One Day Ride Across Michigan

On Saturday I completed my first One Day Ride Across Michigan (ODRAM). The ride started near the Lake Michigan coast in Montague and traversed the state to the Lake Huron coast in Bay City. The self-supported ride was approximately 150 miles, which now marks the farthest I’ve ridden in one day. Bring on the randonneuring!

The weather was perfect for the long ride; sunny skies and temps in the mid-70s. Big love to Dharma for providing S.A.G. along the route. We’d meet up every 25-30 miles along the course. Since I was riding solo, it was nice to have breaks to stop, talk, and refill on water and nutrition.

Although the ride was big fun, I’m not sure that I’ll do it again soon. I’ve been reading about several multi-day rides through various states, including Wisconsin, Ohio, Florida, and Michigan (DALMAC!). I think these are higher priorities for now. Also, I might squeeze in one more century ride before the end of the fall. We’ll see where things go…

Image of the ODRAM route
Image of ODRAM Garmin data
ODRAM Garmin Data
Image at a rest stop along the ODRAM
Rest stop at 55 miles!
Image at the finish line of ODRAM
The finish!
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Mad Anthony River Rally Century Ride

Last weekend I participated in the Mad Anthony River Rally century ride. This was my first time riding in Ohio. All in all, it was a fun event. There were a few hundred riders, good weather, decent support, and a scenic route. The course was incredibly flat, but the headwinds for approximately twenty miles were a real pain. In fact, my only complaint is that the pancake breakfast at mile 17 was poorly marked; I completely missed it!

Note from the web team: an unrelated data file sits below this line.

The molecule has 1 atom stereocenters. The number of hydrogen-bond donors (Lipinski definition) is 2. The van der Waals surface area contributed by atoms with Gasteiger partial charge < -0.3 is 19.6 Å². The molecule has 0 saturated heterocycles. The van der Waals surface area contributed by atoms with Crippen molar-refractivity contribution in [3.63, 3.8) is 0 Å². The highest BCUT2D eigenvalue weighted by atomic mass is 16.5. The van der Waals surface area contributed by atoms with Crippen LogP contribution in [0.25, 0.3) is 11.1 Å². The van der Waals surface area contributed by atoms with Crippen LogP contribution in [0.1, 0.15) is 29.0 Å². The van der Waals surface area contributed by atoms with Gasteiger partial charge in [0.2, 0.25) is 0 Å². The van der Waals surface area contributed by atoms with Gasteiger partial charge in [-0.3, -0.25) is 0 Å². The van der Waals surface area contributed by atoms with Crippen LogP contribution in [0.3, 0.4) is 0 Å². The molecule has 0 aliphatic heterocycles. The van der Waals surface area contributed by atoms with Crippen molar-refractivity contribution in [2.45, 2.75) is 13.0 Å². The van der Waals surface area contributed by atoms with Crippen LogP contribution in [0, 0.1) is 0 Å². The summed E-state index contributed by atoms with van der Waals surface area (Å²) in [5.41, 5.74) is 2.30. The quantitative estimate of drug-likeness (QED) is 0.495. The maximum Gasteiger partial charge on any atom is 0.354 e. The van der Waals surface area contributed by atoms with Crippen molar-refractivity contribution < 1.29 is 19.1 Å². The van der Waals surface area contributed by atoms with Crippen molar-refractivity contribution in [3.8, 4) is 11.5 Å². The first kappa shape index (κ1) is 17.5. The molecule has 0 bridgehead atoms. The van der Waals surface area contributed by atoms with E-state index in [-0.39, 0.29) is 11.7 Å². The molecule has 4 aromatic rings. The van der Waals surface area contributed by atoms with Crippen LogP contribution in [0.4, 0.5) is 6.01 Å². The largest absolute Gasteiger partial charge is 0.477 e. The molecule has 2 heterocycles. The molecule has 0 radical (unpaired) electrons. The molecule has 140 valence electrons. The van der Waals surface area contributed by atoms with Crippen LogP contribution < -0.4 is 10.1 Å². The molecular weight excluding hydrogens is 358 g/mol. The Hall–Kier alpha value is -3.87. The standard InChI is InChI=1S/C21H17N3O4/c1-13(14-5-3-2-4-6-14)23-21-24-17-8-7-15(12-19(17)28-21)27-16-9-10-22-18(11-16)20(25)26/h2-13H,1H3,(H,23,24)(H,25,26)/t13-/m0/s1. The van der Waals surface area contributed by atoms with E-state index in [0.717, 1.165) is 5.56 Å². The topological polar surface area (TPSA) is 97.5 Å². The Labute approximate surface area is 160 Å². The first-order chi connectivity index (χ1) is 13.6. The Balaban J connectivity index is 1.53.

The M.A.R.R. ride was my first century of the year and only the second I’ve ever completed. Next weekend I’m scheduled to ride the One Day Ride Across Michigan (ODRAM). That’s 150 miles from Lake Michigan to Lake Huron. Big fun!

Image of M.A.R.R. Route
M.A.R.R. Route

Image of M.A.R.R. Ride Data
M.A.R.R. Ride Data
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Travelogue | Congaree National Park

Until recently, I had never heard of the Congaree National Park. I believe I read about it in either Backpacker or Outside magazine. I learned from the magazine article that the Congaree River, which runs through the national park, is a noteworthy destination for kayaking. So, after a little research and planning, Dharma and I decided to carve out some time from our road trip to Florida for a short kayaking journey on the river.

We rolled into Columbia, South Carolina on a Saturday afternoon and rented a tandem kayak from the good folks at River Runner Outdoor Center. From there, we drove a short distance to reach the Cedar Creek canoe access within the national park. Despite only getting in a couple of hours on the river, we had a blast. The Congaree is the largest remnant of old-growth floodplain forest remaining on the continent. The river is a peaceful setting and the water is like glass, reflecting the towering trees to create an awe-inspiring sight.

The Congaree River Blue Trail is a 50-mile designated recreational paddling trail, extending from the state capital of Columbia, downstream to Congaree National Park. The trail offers an adventure through an urban environment that transitions into a coastal plain known for its high bluffs and extensive floodplains. I’d love to return sometime soon to kayak the entire trail. I was told it’s a two to three day trip on the water. It’s definitely now on my short lists of places to kayak.

Update – November 28, 2011
A big thanks to Tracy at the National Park Service for commenting on this post. As she points out in her comment below, we actually kayaked Cedar Creek, which is not technically a part of the Congaree River. Nonetheless, it was a beautiful kayaking trip and we do plan on exploring the Congaree River Blue Trail in the near future. If you head to the Congaree National Park, be sure to explore Cedar Creek!